“The Foreigner in Yoknapatawpha: Rethinking race in the global South” was published in a Philological Quarterly special issue: The New Southern Studies and the New Modernist Studies in Spring & Summer 2012 (90(2&3): 199-228).
Though it’s not a well-known fact, there was a small but very visible Chinese minority in Mississippi throughout the years of Faulkner’s active writing career, and one that came to national fame in a Supreme Court case about whether they should be put in white or black public schools. When Joe Christmas first arrives in Jefferson in Light in August, a sulky, light-colored man with no money and city clothing, the townsfolk label him a “foreigner.” His name and indefinable appearance allow him to exist in an undefined limbo between black and white until he transgresses social boundaries in both directions, unlike the lone Chinese man in The Town and the Chinese population in real life. Starting with the definition of foreignness in Light in August and reading through Intruder in the Dust (1948) and The Town (1957), I examine the role of the the Chinese as the most visible exponents of the foreign as a new party in Faulkner’s tortured generations of Southern history, comparing his surprisingly elastic social structures with the contemporaneous restrictions on the growing Chinese population in legal and social arenas. Gong Lum v. Rice (1927), the landmark Supreme Court case that turned away from the singular consideration of African Americans as the “colored race” to define the Chinese as one of the “colored races” resonates with the white supremacist in Light who asserts superiority over “any and all other races.” Ike McCaslin, one of Faulkner’s characters, voices hatred of the “spawning” and “breeding” Chinese, among other races, but even Faulkner’s extension of racial hysteria over miscegenation to include the Chinese who were moving into the Delta offers, as well, the possibility of eventual social intermixture and inclusion in his American South.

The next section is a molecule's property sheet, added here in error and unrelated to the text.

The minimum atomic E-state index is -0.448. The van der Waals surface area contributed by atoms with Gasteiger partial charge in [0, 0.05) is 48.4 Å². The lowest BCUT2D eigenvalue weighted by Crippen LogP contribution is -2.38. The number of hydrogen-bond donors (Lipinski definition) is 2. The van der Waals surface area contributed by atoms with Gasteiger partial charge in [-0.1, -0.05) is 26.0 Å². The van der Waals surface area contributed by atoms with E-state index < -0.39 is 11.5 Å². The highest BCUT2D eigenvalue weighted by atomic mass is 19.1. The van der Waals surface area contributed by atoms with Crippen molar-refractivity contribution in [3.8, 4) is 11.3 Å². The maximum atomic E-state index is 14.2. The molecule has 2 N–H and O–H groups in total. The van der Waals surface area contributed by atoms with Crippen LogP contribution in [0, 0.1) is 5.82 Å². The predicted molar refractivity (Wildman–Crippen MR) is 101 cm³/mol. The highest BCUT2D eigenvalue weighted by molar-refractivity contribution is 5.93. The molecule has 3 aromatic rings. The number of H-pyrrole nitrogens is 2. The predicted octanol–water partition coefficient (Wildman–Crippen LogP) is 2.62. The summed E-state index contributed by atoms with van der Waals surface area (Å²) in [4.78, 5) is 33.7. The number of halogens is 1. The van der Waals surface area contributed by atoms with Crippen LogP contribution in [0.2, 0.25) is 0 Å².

This article won PQ‘s annual Hardin Craig Prize for the article that has best advanced scholarship in its field.
Link here (requires Chadwyck subscription).
“The Francophone Uncle Tom’s Cabin” was published in the Little-Known Documents section of PMLA (Proceedings of the Modern Language Association) in May 2010 (125(3):798-815).
Charles Testut, a French-born Creole radical publisher and writer, wrote an epic novel detailing the adventures and eventual triumph of a married couple of Guadeloupean slaves illegally sold to the United States. It bears clear resemblances to Harriet Beecher Stowe’s Uncle Tom’s Cabin, but with Testut’s politics and his heavy French Romantic influence (by writers such as Alexandre Dumas), it is much more violent, sexual, and openly political a novel, with several diatribes against Catholic zealots, Louisiana judicial corruption, and racial prejudice. Though it was written before the Civil War, Testut was only able to publish the novel in 1872.
Article link here (requires subscription or pay per article). More information and an excerpt are available here.
My article “From Language to Empire: Walt Whitman in the Context of Popular Nineteenth-Century Anglo-Saxonism” was published in the Walt Whitman Quarterly Review in the Summer 2006 issue (24(1):1-19).
This article contextualizes Walt Whitman’s invocations of Anglo-Saxon culture and its uneasy connections to white supremacist writing by comparing his words to those of many popular magazines and newspapers dealing with the subject, from editorials in the most prominent newspapers to specialist magazine The Anglo-Saxon. The slippery slope from the cherishing of Anglo-Saxon words and literature to the racialist or imperialist ambitions of England and the United States can be traced in both Whitman and the other work, but Whitman’s emphasis on diversity and the freedom of the individual takes his Anglo-Saxonism in a new and unexpected direction.
Link to article here.
My short story “To Herself” was published in the inaugural issue of the Kartika Review in Winter 2007. You can read it for free online. It can also be purchased in the Inaugural Year Anthology.
“To Herself” imagines the exasperation of an overworked public schoolteacher dealing with a difficult child who won’t recite the Pledge of Allegiance–and the sensitivity that she feels required to show to the child’s equally difficult and surprising mother.
Future homepage of Heidi Kim, assistant professor in the Department of English and Comparative Literature at UNC Chapel Hill.
Currently under construction.